[nycphp-talk] IIS a dysfunctional kludge?
Paul A Houle
paul at devonianfarm.com
Fri Jan 15 10:09:31 EST 2010
Greg Rundlett (freephile) wrote:
> Actually it's 54%, but who's counting ;-)  Still, that's twice the
> nearest competitor and so you're logic (go with the leader) stands.
> A patchy server  still leads the pack.
I think it comes down to platform choice.
People who choose Unix tend to choose Apache; although it's not the
fastest web server, it's mature and it's feature rich in many ways
(you'll take URL rewriting of my cold dead hands.)
If you're running Windows, you get IIS at no extra cost. Today you
can get a good PHP implementation for it, and if you like ASP.NET (it
has its charms) it integrates easily without a lot of trouble. IIS can
certainly give you headaches involving file permissions, but it really
isn't that bad; IIS 7 is moving more and more towards a
configuration-file driven approach that works like Apache.
When I'm paying for servers on my own dime, I use Linux and
Apache; I still think it's easier to admin a Linux machine that's
"hands off" than it is admin Windows. That said, Windows has come a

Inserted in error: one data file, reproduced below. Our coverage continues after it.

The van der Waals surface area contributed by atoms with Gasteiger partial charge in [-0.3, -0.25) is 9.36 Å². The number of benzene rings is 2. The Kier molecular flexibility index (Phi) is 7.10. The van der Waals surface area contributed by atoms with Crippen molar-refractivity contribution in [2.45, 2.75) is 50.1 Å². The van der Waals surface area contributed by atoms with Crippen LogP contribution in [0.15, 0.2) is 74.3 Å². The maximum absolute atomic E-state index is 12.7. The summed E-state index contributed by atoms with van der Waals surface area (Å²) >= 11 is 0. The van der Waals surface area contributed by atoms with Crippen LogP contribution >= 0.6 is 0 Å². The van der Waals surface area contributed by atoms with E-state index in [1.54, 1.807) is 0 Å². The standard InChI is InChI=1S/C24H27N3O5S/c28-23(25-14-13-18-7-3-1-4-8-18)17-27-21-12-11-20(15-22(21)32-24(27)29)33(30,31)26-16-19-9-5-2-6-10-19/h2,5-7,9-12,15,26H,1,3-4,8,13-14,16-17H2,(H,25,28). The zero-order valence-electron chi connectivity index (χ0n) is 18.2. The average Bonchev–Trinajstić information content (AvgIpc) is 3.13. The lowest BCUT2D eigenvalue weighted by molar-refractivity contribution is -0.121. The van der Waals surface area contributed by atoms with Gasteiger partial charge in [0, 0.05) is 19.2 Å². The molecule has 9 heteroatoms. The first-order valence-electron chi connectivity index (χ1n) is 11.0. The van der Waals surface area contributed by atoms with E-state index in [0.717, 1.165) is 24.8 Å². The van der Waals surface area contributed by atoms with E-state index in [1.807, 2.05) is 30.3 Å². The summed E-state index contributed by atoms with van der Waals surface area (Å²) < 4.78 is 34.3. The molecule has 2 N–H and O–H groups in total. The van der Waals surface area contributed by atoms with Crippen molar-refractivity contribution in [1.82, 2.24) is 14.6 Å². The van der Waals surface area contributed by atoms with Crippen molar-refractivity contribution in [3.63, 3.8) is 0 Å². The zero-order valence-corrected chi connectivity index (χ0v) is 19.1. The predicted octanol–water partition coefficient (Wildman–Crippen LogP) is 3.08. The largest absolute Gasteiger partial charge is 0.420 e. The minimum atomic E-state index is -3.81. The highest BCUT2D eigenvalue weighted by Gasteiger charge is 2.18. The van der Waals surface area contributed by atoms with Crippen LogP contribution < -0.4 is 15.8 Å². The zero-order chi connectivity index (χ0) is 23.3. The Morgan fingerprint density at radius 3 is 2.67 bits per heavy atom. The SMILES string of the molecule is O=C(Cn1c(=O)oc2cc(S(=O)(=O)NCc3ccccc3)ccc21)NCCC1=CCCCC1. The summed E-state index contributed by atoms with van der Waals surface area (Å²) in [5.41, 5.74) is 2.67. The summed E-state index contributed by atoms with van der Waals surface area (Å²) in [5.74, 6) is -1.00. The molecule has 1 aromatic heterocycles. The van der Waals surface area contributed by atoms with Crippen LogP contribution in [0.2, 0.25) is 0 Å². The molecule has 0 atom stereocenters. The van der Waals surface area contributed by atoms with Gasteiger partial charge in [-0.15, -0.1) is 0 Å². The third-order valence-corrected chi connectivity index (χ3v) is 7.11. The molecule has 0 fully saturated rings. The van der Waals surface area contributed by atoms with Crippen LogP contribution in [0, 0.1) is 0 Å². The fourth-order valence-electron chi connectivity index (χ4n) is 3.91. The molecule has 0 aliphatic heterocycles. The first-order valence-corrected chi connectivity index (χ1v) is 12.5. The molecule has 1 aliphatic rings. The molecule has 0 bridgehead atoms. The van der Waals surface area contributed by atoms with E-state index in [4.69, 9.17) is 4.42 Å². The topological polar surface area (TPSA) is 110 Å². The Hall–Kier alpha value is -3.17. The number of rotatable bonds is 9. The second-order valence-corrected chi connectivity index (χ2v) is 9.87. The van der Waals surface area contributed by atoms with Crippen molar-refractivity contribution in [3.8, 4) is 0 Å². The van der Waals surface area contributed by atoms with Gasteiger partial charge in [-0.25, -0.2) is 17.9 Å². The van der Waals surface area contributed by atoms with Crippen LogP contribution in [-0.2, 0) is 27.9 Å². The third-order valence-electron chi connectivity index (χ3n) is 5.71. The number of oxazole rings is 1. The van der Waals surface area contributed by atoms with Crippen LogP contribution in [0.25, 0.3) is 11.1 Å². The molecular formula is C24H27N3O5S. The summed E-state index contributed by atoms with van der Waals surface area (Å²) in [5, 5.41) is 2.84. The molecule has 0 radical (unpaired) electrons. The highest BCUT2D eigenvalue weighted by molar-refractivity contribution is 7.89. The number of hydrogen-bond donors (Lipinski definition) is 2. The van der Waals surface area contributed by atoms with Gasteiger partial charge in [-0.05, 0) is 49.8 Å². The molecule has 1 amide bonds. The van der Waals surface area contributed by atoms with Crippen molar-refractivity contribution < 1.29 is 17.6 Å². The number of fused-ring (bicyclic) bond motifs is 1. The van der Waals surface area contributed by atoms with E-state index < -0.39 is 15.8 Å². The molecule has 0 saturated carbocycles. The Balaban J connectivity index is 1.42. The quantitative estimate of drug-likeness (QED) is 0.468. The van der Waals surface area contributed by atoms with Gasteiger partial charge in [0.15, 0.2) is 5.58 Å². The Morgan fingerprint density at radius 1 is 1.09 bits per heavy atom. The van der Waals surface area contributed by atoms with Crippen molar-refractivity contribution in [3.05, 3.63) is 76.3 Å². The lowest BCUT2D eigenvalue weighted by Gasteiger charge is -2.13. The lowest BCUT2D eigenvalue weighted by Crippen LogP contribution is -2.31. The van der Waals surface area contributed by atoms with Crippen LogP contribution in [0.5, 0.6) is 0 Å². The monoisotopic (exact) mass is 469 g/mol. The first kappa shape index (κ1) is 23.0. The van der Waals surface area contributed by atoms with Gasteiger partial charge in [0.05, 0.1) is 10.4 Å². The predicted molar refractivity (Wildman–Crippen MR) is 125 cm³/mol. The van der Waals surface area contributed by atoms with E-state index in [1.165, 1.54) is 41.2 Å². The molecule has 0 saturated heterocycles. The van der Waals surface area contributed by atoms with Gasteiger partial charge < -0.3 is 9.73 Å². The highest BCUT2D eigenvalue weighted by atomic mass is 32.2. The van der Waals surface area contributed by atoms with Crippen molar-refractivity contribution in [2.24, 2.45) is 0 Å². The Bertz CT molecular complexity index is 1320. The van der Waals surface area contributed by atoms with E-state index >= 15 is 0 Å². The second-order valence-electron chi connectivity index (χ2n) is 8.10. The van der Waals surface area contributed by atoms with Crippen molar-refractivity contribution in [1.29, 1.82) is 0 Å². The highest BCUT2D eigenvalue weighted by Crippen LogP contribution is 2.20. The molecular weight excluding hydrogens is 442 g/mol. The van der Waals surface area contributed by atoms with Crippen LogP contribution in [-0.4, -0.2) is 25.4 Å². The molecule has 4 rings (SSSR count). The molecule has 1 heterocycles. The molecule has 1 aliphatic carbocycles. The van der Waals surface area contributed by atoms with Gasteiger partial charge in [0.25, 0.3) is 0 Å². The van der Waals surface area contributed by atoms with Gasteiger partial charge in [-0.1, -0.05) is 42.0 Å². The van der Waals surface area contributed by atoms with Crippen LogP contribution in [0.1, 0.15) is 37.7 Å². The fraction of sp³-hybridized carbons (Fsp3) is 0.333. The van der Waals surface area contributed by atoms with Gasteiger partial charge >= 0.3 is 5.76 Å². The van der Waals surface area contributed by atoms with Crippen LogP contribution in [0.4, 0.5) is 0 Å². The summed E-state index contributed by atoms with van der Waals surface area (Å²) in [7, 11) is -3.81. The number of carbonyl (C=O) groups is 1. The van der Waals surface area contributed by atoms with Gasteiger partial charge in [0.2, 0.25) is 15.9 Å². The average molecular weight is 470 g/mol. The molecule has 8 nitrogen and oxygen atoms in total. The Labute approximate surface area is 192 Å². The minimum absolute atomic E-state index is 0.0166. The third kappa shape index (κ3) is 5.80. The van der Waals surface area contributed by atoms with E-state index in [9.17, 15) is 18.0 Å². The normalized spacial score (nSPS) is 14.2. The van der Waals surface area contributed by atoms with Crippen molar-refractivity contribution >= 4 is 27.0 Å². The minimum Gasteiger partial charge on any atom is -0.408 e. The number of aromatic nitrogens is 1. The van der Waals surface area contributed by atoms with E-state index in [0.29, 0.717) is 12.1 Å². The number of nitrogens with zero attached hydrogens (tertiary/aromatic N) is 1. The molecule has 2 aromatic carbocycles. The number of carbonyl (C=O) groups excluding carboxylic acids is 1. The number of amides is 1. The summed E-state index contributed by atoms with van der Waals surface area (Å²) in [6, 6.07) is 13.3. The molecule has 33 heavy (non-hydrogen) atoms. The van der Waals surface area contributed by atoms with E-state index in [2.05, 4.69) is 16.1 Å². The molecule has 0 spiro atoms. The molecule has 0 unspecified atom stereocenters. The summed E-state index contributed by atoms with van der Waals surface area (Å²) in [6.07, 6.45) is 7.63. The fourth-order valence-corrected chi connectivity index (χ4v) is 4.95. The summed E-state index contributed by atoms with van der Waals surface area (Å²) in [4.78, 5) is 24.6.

~long~ way in the last 10 years: I do some sysadmin work on Windows
servers at work and it's not that bad.
Looking back since 1993, when I built my first Linux box, I'm
amazed at how much Windows has improved and at how, in many ways,
Linux has stagnated and gotten worse. Linux finally has a decent
kernel, the 2.6 line, that's reliable and scalable on multi-CPU
machines, but "Linux on the desktop" seems to be going backwards.
For instance, KDE was actually impressive when I first saw it in
'97. They keep adding more features, but it seems to get slower and
less usable. GNOME lost all credibility with me when they went with
"Spatial Nautilus", which makes it entirely unusable for the way I want
to use it. The same way General Motors has a captive audience of police
departments and rental car companies that gives them no incentive to
develop cars consumers want, Linux distro/desktop developers aren't
making any serious effort to make a product that appeals to people who
aren't already "true believers" in Linux already.
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